A Comparative Study of Two Virasaiva Monasteries- A Study in Sociology of Religion (An Old and Rare Book)
|Publisher:||University of Mysore, Mysore|
|Other Details||10.00x6.50 inches|
I am happy that the University of Mysore is publishing this thesis giving the imprimatur of its approval to a work of scholarly and sociological merit.
The plan of the Thesis may be broadly indicated as follows: The introductory Chapter deals with the broad outlines of the scope of the Thesis.
In the First Chapter, the Principles of Virataivism are studied in the background of other Saiva schools. Such a study brings to light the connection between Virasaivism and other Saiva schools, particularly Saiva Siddhanta and Kashmir Saivism The origin of Virasaivism, and the part played by Basava in spreading the tenets of the Faith are briefly indicated. The nature of Vacanas, the basic authoritative texts of Virasaivism is indicated briefly. It is further shown that Virasaivism is Vedic. The aim of the Virasaiva is to realize Linganga Samarasya, the complete fusion of the individual soul with the universal soul. This goal is realised gradually by various stages known as 'gatsthala or six stages. The individual in his journey towards the ultimate goal takes the help of Astavarana or eight aids. The examination of the concepts of Astavarana and Satsthala indicate the absolute necessity of right conduct and also the close connection between the individual and the society.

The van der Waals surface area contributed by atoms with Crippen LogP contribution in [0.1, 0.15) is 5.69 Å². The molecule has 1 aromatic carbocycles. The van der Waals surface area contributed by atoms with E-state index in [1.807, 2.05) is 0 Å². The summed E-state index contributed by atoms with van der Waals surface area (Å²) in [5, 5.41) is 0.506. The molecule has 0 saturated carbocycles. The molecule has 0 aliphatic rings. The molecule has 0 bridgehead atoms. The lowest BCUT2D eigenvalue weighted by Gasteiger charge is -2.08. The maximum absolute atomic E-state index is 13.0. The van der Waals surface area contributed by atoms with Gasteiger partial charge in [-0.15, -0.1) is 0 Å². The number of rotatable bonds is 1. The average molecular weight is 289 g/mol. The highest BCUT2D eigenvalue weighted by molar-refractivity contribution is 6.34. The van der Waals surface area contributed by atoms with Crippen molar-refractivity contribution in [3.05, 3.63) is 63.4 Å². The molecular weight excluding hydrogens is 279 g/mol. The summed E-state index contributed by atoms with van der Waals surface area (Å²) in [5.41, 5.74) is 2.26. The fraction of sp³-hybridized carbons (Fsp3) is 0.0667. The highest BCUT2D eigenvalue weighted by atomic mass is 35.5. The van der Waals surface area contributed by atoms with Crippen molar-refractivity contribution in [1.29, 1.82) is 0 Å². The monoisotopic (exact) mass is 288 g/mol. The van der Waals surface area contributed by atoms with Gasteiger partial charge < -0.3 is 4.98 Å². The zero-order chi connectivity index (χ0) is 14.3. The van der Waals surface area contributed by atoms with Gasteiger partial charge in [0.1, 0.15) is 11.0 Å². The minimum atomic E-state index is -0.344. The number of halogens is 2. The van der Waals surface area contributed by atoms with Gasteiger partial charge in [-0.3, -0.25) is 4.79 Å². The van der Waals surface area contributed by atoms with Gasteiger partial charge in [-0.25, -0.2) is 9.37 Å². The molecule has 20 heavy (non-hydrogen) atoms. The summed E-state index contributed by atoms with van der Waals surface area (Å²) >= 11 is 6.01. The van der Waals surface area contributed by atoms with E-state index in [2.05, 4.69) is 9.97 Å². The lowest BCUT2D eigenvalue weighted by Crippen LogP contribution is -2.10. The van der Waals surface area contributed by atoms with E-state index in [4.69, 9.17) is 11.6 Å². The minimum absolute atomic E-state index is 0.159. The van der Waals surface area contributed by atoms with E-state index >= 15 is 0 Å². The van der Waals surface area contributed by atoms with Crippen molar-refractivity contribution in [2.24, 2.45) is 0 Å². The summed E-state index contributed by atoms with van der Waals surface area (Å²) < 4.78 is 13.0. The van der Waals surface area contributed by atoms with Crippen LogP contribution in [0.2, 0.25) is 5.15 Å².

The Second Chapter deals with the ethic-social basis of Virasaivism. The rules of conduct prescribed to an individual by Pancha-charas indicate the necessity
The etymology of the word religion suggests that religion as worship and religion as a system of social relationships are basic aspects of religion which have great influence on social life. "The word religion may have derived from the Latin relegate, to bind together, or from religere, to rehearse, to execute painstakingly suggesting both group identity and ritual". Religion thus has a vital social bearing. "A complete religion, however is a social phenomenon; it is shared; it takes on many of its most significant aspects only in the interaction of the group. Both the feelings from which it springs and the solutions it offers are social, they arise from the fact that man is a group-living animal". The relation between religion and society is however a complex problem. This can only be understood by an analytic and descriptive study of religion. A scientific and objective account of the religious behavior of a particular community will enable us to grasp the nature of this aspect of the function of religion. This will also facilitate us to understand the relation of religion to the social structure.
Virasaivism is one of the most popular religions in south India, particularly in the Mysore State.
**Contents and Sample Pages**
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